To me, einkorn tastes very similar to commercial wheat until you ferment it. But when you combine it with other flours, einkorn seems to add a kind of a deeper, nuttier taste than modern wheat does. For that reason, I find a way to work it into nearly every recipe I bake. “But,” cautioned Martha Levie, in a recent demonstration, “if you make bread with einkorn, you will notice you’re not going to get quite the rise you would normally. That is because the gluten content is different.”

Levie pointed out that “researchers have been able to study einkorn and compare it to our modern, over-hybridized wheat, and the difference is amazing. It is very delicious, and it’s good for you. Lots of people with limited gluten tolerance, even if they don’t ferment Einkorn, can eat this grain because it’s not as altered as our modern wheat.”

What sets Einkorn Apart

Jade Koyle at Einkorn.com, in Teton Idaho, believes the renewed interest in einkorn is related to “the health food craze and mounting interest in flour options for consumers with gluten sensitivities,” as he explained in an interview for CapitalPress. “Though einkorn contains gluten, Koyle explained it’s a different type than modern wheat, and gluten-intolerant customers around the world tell him they can digest it with ease. With just 14 chromosomes, Koyle said, einkorn is also genetically simpler than modern wheat, which has 42 chromosomes.”3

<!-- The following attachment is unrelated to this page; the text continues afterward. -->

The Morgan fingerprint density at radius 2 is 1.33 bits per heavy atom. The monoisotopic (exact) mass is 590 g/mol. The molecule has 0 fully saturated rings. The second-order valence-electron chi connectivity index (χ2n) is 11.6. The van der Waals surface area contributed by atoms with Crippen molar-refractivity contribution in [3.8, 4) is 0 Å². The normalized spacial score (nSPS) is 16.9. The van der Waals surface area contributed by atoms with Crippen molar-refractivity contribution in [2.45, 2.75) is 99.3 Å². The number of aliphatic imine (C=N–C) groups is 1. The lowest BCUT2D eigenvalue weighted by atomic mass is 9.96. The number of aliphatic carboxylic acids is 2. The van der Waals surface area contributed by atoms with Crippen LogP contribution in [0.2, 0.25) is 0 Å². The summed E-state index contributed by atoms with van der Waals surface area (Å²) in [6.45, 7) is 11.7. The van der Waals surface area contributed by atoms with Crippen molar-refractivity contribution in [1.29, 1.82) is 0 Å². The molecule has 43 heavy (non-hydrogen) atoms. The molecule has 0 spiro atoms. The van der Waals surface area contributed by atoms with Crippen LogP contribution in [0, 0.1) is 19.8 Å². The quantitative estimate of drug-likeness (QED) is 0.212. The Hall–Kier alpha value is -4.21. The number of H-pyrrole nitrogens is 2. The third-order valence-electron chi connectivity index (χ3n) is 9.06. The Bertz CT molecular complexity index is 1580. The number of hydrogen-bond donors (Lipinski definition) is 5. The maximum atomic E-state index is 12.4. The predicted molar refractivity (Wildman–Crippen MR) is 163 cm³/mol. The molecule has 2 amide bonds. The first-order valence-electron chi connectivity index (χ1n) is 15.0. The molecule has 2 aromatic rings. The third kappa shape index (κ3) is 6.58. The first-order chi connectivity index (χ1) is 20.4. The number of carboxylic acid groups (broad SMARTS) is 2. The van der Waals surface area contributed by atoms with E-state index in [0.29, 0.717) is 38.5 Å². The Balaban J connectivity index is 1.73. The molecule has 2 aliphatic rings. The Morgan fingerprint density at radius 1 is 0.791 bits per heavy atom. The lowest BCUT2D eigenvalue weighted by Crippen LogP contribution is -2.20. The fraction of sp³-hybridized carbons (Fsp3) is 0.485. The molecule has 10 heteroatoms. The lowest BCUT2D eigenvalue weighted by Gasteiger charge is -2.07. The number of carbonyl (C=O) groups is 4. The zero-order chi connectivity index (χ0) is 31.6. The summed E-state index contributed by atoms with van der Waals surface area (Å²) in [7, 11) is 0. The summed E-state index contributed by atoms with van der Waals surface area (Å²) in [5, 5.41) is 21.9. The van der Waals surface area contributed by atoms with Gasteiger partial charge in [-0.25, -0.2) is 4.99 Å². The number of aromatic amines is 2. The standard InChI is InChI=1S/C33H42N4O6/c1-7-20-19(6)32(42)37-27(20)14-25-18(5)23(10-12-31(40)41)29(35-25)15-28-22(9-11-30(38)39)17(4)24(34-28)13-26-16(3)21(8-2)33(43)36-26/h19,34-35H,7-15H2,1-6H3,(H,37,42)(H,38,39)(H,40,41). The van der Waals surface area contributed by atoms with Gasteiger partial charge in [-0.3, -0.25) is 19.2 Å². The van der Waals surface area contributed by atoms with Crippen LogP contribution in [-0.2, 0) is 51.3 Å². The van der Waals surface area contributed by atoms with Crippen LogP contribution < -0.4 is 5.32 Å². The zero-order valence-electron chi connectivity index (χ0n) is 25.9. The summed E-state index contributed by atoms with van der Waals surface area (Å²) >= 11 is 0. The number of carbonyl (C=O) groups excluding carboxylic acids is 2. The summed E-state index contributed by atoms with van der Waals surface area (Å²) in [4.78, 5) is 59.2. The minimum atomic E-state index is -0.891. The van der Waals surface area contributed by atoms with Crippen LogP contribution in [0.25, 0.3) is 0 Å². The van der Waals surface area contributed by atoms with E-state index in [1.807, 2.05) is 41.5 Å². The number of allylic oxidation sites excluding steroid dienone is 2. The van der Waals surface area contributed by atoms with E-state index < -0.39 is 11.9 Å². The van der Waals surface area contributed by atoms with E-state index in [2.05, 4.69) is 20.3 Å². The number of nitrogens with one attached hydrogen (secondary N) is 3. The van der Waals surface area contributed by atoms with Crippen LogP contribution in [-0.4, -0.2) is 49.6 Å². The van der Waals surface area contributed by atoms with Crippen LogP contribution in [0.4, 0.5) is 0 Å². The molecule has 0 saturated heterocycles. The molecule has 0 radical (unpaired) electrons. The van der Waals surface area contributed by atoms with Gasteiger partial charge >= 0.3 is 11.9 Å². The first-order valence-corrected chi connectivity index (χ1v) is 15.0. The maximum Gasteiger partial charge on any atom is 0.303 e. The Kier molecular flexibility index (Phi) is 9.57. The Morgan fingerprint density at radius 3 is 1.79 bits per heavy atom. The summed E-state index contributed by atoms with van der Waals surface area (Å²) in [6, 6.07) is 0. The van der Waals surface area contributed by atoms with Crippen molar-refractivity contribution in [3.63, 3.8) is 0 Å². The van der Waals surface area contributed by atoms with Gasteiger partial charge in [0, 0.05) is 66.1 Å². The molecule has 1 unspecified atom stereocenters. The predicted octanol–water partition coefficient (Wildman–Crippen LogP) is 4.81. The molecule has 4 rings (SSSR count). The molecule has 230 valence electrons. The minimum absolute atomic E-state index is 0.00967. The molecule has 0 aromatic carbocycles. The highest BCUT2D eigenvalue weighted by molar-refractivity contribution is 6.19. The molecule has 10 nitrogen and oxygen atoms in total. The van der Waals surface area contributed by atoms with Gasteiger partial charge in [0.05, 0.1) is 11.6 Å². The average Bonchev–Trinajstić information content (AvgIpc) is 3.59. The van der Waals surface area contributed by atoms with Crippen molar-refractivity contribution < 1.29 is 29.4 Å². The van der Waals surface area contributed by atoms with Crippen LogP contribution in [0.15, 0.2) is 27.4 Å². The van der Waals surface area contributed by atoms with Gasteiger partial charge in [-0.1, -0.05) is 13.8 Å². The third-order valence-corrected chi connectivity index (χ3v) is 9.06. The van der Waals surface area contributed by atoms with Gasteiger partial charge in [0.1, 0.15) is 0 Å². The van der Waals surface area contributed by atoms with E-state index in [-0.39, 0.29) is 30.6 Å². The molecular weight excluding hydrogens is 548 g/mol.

Koyle’s Ancient Grain site explains, “The wheat we eat today isn’t like they ate thousands of years ago.” Ancient grain is, they explain, a “more nutritious grain. Einkorn contains higher levels of protein, essential fatty acids, phosphorous, potassium, pyridoxine (B6), lutein and beta-carotene (lutein).”

Koyle goes on to explain that einkorn flour has “high protein, high ash, a very high carotene content, and small flour particle size when compared to the modern bread wheats.  There’s a reason people ate this stuff for thousands of years and called it the staff of life,” Koyle concludes.

This week I will share my three-try adventure in using 100% Einkorn flour. Needless to say, the third time was the charm. 

Tell us if you have a favorite Einkorn recipe in the comment section below


1 University of York. “Archaeologists find key to tracking ancient wheat in frozen Bronze Age box.”  ScienceDaily, 26 July 2017.
2 Robert Spengler, Michael Frachetti, Paula Doumani, Lynne Rouse, Barbara Cerasetti, Elissa Bullion, Alexei Mar’yashev; Early agriculture and crop transmission among Bronze Age mobile pastoralists of Central Eurasia, Proc Biol Sci. 2014 May 22
, “Teton farmer specializes in ancient wheat subspecies,” CapitalPress, Jun 7, 2016

Author: Darryl Alder lives with his wife in Riverside Lodge, which is their home, along the Provo River in Utah. He is a retired career Scouter and outdoorsman who spent many hours over a campfire using a Dutch oven and loves sharing recipes for the kitchen and the campfire alike. You can read many of his recipes on this site by searching for Sourdough Saturday or Recipes on the top right-hand side of the blog